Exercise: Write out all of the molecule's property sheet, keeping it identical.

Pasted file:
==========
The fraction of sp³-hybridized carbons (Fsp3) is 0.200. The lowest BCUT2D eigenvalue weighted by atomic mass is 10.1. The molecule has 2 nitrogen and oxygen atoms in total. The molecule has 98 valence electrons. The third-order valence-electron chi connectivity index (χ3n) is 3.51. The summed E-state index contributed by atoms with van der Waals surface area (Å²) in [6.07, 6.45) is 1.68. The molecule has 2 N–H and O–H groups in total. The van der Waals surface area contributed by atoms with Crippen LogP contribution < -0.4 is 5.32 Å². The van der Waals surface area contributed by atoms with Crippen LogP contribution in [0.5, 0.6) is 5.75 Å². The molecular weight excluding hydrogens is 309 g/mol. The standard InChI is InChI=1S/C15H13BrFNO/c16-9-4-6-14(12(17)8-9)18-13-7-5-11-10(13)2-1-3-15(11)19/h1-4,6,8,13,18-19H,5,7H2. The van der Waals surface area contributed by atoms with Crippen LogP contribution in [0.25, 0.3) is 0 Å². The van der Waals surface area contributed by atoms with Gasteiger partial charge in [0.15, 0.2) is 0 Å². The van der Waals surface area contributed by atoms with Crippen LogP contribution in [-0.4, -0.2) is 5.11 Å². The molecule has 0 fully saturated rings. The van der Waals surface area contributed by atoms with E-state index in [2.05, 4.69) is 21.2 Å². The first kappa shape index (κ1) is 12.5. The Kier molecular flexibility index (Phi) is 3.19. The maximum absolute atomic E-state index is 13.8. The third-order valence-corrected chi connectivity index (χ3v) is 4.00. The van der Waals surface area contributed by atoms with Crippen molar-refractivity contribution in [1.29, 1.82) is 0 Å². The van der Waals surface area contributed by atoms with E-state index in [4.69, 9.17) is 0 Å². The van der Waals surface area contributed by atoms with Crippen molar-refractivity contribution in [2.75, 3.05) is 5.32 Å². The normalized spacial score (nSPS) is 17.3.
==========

The fraction of sp³-hybridized carbons (Fsp3) is 0.200. The lowest BCUT2D eigenvalue weighted by atomic mass is 10.1. The molecule has 2 nitrogen and oxygen atoms in total. The molecule has 98 valence electrons. The third-order valence-electron chi connectivity index (χ3n) is 3.51. The summed E-state index contributed by atoms with van der Waals surface area (Å²) in [6.07, 6.45) is 1.68. The molecule has 2 N–H and O–H groups in total. The van der Waals surface area contributed by atoms with Crippen LogP contribution < -0.4 is 5.32 Å². The van der Waals surface area contributed by atoms with Crippen LogP contribution in [0.5, 0.6) is 5.75 Å². The molecular weight excluding hydrogens is 309 g/mol. The standard InChI is InChI=1S/C15H13BrFNO/c16-9-4-6-14(12(17)8-9)18-13-7-5-11-10(13)2-1-3-15(11)19/h1-4,6,8,13,18-19H,5,7H2. The van der Waals surface area contributed by atoms with Crippen LogP contribution in [0.25, 0.3) is 0 Å². The van der Waals surface area contributed by atoms with Gasteiger partial charge in [0.15, 0.2) is 0 Å². The van der Waals surface area contributed by atoms with Crippen LogP contribution in [-0.4, -0.2) is 5.11 Å². The molecule has 0 fully saturated rings. The van der Waals surface area contributed by atoms with E-state index in [2.05, 4.69) is 21.2 Å². The first kappa shape index (κ1) is 12.5. The Kier molecular flexibility index (Phi) is 3.19. The maximum absolute atomic E-state index is 13.8. The third-order valence-corrected chi connectivity index (χ3v) is 4.00. The van der Waals surface area contributed by atoms with Crippen molar-refractivity contribution in [1.29, 1.82) is 0 Å². The van der Waals surface area contributed by atoms with E-state index in [4.69, 9.17) is 0 Å². The van der Waals surface area contributed by atoms with Crippen molar-refractivity contribution in [2.75, 3.05) is 5.32 Å². The normalized spacial score (nSPS) is 17.3.